The message we are bombarded with is that we are all equal. This is true – we are all equal in dignity but we are not all the same. Men and women are different. Children are different to adults. The union of a man and a woman is different to any kind of relationship between two men or two women. A man and a woman join in bringing new life into the world and every child has a right to a father and a mother (be they natural or adoptive).
Common sense alone tells us that every child should have its ‘mammy and daddy’. This has been the way since the dawn of civilization in every culture and on every continent. Neither the Church nor the State invented marriage and neither can change its nature. The referendum on 22 May is seeking to change the very meaning of marriage. It is like removing concrete foundations under a house and saying that any material will do. If passed it will mean that according to the highest law of the land a ‘marriage’ between two men or two women will be equal in all respects to a marriage between a man and a woman. The amendment will give constitutional approval to the recent Children and Family Relationships Act which proposes to remove all mention of terms like ‘father’ and ‘mother’ and make all ‘family’ types the same. This goes against nature itself and against God’s plan for humanity who “made them male and female”, and Jesus adds: “this is why a man will leave his father and mother and cling to his wife and the two shall become one body”.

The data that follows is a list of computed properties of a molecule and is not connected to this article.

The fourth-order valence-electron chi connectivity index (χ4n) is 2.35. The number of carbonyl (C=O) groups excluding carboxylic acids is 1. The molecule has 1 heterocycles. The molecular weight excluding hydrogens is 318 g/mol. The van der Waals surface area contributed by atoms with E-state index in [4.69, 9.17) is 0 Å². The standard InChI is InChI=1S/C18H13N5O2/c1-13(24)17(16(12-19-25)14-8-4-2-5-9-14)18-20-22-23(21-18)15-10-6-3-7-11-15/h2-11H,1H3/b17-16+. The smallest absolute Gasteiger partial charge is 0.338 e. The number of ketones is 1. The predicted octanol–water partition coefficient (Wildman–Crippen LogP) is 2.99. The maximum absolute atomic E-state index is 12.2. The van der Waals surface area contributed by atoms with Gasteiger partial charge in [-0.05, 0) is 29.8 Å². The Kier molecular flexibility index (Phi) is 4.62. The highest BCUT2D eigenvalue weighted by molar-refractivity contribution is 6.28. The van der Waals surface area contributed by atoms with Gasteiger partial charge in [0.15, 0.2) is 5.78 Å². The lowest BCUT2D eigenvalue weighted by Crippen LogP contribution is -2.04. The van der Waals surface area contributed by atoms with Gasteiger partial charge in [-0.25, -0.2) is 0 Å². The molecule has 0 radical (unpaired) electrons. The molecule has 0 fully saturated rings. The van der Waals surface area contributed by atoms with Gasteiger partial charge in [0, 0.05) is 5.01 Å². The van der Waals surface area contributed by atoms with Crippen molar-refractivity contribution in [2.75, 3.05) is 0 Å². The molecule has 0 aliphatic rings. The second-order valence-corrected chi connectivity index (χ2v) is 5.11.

Family life in Ireland is already under pressure. I salute all lone parents who, often heroically, bring up their children is tough circumstances. Will this amendment make family life better or worse?